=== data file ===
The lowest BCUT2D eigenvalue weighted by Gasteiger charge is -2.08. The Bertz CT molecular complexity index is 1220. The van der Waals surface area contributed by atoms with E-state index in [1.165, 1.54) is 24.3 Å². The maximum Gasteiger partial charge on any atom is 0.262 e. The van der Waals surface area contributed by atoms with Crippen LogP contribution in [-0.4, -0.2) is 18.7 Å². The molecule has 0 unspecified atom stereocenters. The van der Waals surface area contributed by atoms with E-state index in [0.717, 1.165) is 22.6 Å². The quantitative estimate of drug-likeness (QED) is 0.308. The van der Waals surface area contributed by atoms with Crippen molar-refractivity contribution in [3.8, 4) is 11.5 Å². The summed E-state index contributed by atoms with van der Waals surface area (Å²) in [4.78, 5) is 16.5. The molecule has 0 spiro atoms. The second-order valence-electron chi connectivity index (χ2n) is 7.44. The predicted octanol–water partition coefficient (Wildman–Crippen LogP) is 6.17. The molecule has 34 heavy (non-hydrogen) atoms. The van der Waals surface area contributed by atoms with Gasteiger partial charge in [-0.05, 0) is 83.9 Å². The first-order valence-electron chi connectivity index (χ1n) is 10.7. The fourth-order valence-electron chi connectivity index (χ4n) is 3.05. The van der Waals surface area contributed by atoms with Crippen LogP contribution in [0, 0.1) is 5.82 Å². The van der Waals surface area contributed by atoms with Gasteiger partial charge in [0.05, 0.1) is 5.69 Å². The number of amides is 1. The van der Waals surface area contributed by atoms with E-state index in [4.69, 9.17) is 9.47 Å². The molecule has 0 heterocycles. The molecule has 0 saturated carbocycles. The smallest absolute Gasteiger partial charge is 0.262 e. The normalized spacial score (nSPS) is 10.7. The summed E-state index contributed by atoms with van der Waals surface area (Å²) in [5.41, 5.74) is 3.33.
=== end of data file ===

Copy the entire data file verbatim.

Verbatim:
The lowest BCUT2D eigenvalue weighted by Gasteiger charge is -2.08. The Bertz CT molecular complexity index is 1220. The van der Waals surface area contributed by atoms with E-state index in [1.165, 1.54) is 24.3 Å². The maximum Gasteiger partial charge on any atom is 0.262 e. The van der Waals surface area contributed by atoms with Crippen LogP contribution in [-0.4, -0.2) is 18.7 Å². The molecule has 0 unspecified atom stereocenters. The van der Waals surface area contributed by atoms with E-state index in [0.717, 1.165) is 22.6 Å². The quantitative estimate of drug-likeness (QED) is 0.308. The van der Waals surface area contributed by atoms with Crippen molar-refractivity contribution in [3.8, 4) is 11.5 Å². The summed E-state index contributed by atoms with van der Waals surface area (Å²) in [4.78, 5) is 16.5. The molecule has 0 spiro atoms. The second-order valence-electron chi connectivity index (χ2n) is 7.44. The predicted octanol–water partition coefficient (Wildman–Crippen LogP) is 6.17. The molecule has 34 heavy (non-hydrogen) atoms. The van der Waals surface area contributed by atoms with Gasteiger partial charge in [-0.05, 0) is 83.9 Å². The first-order valence-electron chi connectivity index (χ1n) is 10.7. The fourth-order valence-electron chi connectivity index (χ4n) is 3.05. The van der Waals surface area contributed by atoms with Crippen LogP contribution in [0, 0.1) is 5.82 Å². The van der Waals surface area contributed by atoms with Gasteiger partial charge in [0.05, 0.1) is 5.69 Å². The number of amides is 1. The van der Waals surface area contributed by atoms with E-state index in [4.69, 9.17) is 9.47 Å². The molecule has 0 heterocycles. The molecule has 0 saturated carbocycles. The smallest absolute Gasteiger partial charge is 0.262 e. The normalized spacial score (nSPS) is 10.7. The summed E-state index contributed by atoms with van der Waals surface area (Å²) in [5.41, 5.74) is 3.33.